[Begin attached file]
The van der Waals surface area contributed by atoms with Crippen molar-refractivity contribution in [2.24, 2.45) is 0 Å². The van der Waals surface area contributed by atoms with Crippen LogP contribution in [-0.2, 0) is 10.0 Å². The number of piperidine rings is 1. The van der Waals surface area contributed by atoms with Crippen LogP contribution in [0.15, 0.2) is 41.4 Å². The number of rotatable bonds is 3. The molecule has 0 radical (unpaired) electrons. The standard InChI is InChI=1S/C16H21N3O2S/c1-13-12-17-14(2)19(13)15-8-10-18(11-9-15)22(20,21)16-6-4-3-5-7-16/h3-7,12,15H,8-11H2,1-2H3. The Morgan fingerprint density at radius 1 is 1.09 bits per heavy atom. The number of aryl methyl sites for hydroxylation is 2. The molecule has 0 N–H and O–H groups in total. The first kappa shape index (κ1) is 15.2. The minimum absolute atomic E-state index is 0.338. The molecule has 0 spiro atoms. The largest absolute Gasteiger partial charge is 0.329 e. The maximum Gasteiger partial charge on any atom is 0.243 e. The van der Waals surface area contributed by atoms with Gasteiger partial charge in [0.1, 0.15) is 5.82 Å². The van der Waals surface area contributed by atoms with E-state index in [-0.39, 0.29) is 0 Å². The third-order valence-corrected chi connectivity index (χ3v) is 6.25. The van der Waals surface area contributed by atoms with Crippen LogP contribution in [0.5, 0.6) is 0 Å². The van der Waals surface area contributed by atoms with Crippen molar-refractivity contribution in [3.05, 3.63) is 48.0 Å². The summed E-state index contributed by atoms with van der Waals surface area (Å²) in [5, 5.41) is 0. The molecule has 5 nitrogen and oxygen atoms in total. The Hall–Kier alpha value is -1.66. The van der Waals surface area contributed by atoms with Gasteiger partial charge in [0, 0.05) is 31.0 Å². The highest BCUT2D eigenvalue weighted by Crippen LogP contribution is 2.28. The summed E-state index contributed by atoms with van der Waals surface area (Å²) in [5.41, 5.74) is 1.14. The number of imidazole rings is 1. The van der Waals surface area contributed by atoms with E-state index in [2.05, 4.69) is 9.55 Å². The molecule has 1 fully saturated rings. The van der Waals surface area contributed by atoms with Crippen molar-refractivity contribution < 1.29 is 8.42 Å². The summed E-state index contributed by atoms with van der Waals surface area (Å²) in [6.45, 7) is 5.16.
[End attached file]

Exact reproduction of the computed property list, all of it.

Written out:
The van der Waals surface area contributed by atoms with Crippen molar-refractivity contribution in [2.24, 2.45) is 0 Å². The van der Waals surface area contributed by atoms with Crippen LogP contribution in [-0.2, 0) is 10.0 Å². The number of piperidine rings is 1. The van der Waals surface area contributed by atoms with Crippen LogP contribution in [0.15, 0.2) is 41.4 Å². The number of rotatable bonds is 3. The molecule has 0 radical (unpaired) electrons. The standard InChI is InChI=1S/C16H21N3O2S/c1-13-12-17-14(2)19(13)15-8-10-18(11-9-15)22(20,21)16-6-4-3-5-7-16/h3-7,12,15H,8-11H2,1-2H3. The Morgan fingerprint density at radius 1 is 1.09 bits per heavy atom. The number of aryl methyl sites for hydroxylation is 2. The molecule has 0 N–H and O–H groups in total. The first kappa shape index (κ1) is 15.2. The minimum absolute atomic E-state index is 0.338. The molecule has 0 spiro atoms. The largest absolute Gasteiger partial charge is 0.329 e. The maximum Gasteiger partial charge on any atom is 0.243 e. The van der Waals surface area contributed by atoms with Gasteiger partial charge in [0.1, 0.15) is 5.82 Å². The van der Waals surface area contributed by atoms with E-state index in [-0.39, 0.29) is 0 Å². The third-order valence-corrected chi connectivity index (χ3v) is 6.25. The van der Waals surface area contributed by atoms with Crippen LogP contribution in [0.5, 0.6) is 0 Å². The van der Waals surface area contributed by atoms with Crippen molar-refractivity contribution in [3.05, 3.63) is 48.0 Å². The summed E-state index contributed by atoms with van der Waals surface area (Å²) in [5, 5.41) is 0. The molecule has 5 nitrogen and oxygen atoms in total. The Hall–Kier alpha value is -1.66. The van der Waals surface area contributed by atoms with Gasteiger partial charge in [0, 0.05) is 31.0 Å². The highest BCUT2D eigenvalue weighted by Crippen LogP contribution is 2.28. The summed E-state index contributed by atoms with van der Waals surface area (Å²) in [5.41, 5.74) is 1.14. The number of imidazole rings is 1. The van der Waals surface area contributed by atoms with E-state index in [2.05, 4.69) is 9.55 Å². The molecule has 1 fully saturated rings. The van der Waals surface area contributed by atoms with Crippen molar-refractivity contribution < 1.29 is 8.42 Å². The summed E-state index contributed by atoms with van der Waals surface area (Å²) in [6.45, 7) is 5.16.